Desperate #Tories: “#Corbyn can win. ALL that matters now is stopping him”

The sense of Tory panic continues and intensified, heightened still further by Corbyn’s ‘tanks on lawn’ decision today to continue in General Election mode and profit from his unassailable position to start attacking now the sixty-five most vulnerable Tory-held marginal seats.

And now the Tories have stopped even trying to hide it.

The Centre for Policy Studies (CPS) is one of the best-known and most influential Conservative ‘think-tanks’, a thought-leader for free-market Tories. Although notionally non-partisan, it was co-founded by Margaret Thatcher and its current president is Tory peer Lord Saatchi.

The CPS wholly owns and runs an online magazine titled CapX, whose editor is a former head of comment at the Telegraph. And on Tuesday, CapX published an article with the remarkably frank title:


The article examines the threat that Jeremy Corbyn poses to the Conservative worldview and to Tory power and reaches some remarkably conclusions:.

NOTHING else matters – not even keeping the country safe

Everything else is secondary now to stopping him. Austerity, Brexit, public services reform, trade deals with the US, foibles about doing deals with Irish politicians or Lib Dems – even new anti-terror laws. Everything else is secondary and expendable for the moment.

We’re hopelessly out of touch

[we] didn’t understand how it could happen, didn’t believe it was real while it was happening, and insisted right up to the day of the election that even if Corbyn had lots of supporters, they wouldn’t turn out to vote for him.

We were completely wrong, and we were completely wrong in a way that means we have no real chance of understanding why we were completely wrong. So what we are all doing now is to tell you what it all means and what should happen next, despite our just having demonstrated we have no expert credentials for doing so.

We can’t let May fight him again – and we don’t know who else can

we can’t have [May] fighting Corbyn again, because she’d probably lose. …perhaps if May can last a couple of years a better answer will turn up. I don’t know, and at this stage no one else does either.

jc triumph

We have to give up on any idea of, you know, governing

If [avoiding facing Corbyn] means, for the next five years, running a minority government that does little more than pass a holding finance bill each year, with the rest of the Commons’ time spent debating drain repairs and motions congratulating the Queen of Bhutan on the birth of her latest child, that’ll be just fine.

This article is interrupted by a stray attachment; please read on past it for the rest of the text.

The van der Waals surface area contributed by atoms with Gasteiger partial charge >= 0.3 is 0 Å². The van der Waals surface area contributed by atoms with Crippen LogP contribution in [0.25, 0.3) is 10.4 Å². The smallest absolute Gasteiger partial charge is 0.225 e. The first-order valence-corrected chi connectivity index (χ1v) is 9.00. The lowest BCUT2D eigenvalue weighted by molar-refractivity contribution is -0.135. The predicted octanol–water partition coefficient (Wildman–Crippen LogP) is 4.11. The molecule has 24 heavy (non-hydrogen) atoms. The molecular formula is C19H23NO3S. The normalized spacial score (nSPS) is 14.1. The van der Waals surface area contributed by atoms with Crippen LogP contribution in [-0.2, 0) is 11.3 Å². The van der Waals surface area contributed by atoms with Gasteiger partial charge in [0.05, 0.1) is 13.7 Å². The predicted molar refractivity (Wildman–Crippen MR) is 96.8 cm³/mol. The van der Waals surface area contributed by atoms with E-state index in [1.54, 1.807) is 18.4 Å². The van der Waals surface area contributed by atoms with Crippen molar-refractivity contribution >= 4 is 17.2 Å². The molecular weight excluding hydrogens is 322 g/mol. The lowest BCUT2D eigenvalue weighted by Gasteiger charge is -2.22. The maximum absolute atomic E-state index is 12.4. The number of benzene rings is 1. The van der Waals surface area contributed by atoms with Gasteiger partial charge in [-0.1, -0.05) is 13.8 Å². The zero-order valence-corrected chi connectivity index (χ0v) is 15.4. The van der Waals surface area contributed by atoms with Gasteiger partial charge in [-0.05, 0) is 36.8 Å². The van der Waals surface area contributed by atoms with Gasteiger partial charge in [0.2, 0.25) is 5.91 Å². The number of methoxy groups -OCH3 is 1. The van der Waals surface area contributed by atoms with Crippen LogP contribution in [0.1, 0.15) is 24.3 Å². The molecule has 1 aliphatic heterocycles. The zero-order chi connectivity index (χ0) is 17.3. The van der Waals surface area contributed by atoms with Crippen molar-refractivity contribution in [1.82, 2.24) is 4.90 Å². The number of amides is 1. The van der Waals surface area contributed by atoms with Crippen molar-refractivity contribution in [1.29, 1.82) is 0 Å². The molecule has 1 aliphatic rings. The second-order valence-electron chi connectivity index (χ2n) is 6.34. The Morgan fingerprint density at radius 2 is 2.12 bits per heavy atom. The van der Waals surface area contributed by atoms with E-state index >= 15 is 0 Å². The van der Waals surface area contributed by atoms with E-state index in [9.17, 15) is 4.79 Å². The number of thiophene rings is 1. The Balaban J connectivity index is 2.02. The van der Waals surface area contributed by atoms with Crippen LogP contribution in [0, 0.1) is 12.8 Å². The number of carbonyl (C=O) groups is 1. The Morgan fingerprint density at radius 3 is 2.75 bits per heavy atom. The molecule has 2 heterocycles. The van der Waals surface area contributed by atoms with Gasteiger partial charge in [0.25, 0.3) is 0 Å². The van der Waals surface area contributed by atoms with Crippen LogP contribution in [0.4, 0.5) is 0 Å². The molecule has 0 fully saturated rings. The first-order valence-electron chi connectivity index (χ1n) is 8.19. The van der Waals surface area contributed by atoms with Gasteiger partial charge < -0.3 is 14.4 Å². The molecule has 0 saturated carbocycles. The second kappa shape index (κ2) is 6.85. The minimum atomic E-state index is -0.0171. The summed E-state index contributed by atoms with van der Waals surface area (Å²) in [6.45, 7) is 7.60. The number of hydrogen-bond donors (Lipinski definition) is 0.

These are just a few examples of the frank terror with which the Tories now regard the ‘strong and stable’ Corbyn and Labour’s outstanding policy platform.

There’s also an accidental but utterly damning indictment of Labour moderates and why they cannot be allowed anywhere near the Labour leadership:

First, there must be no general election until we can beat him or he is gone. If Labour replaced him with someone more acceptable – Yvette Cooper, say – then if business became difficult to implement we could fight another General Election that we might lose, so that there would be a stable majority government.

The Tories are so desperate not to face Corbyn that they would be prepared to lose an election to have someone ‘safe’ like Yvette Cooper maintaining ‘business as usual’.

There could be no more compelling reason to avoid intransigent Labour right-wingers like the plague.

Likewise, there could be no greater tribute to the achievement of Jeremy Corbyn last week – no matter how hard the spin doctors and TV pundits are now trying to downplay it as they recover from their shock – nor to his credibility and eminent electability.

The frank panic and abject terror of the Tories is the ultimate compliment to the Labour leader. It should – and must – encourage all of his supporters to redouble their efforts and to emulate the Labour leader:

By remaining in General Election mode and preparing for government.

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29 responses to “Desperate #Tories: “#Corbyn can win. ALL that matters now is stopping him”

  1. “… we were completely wrong in a way that means we have no real chance of understanding why we were completely wrong.”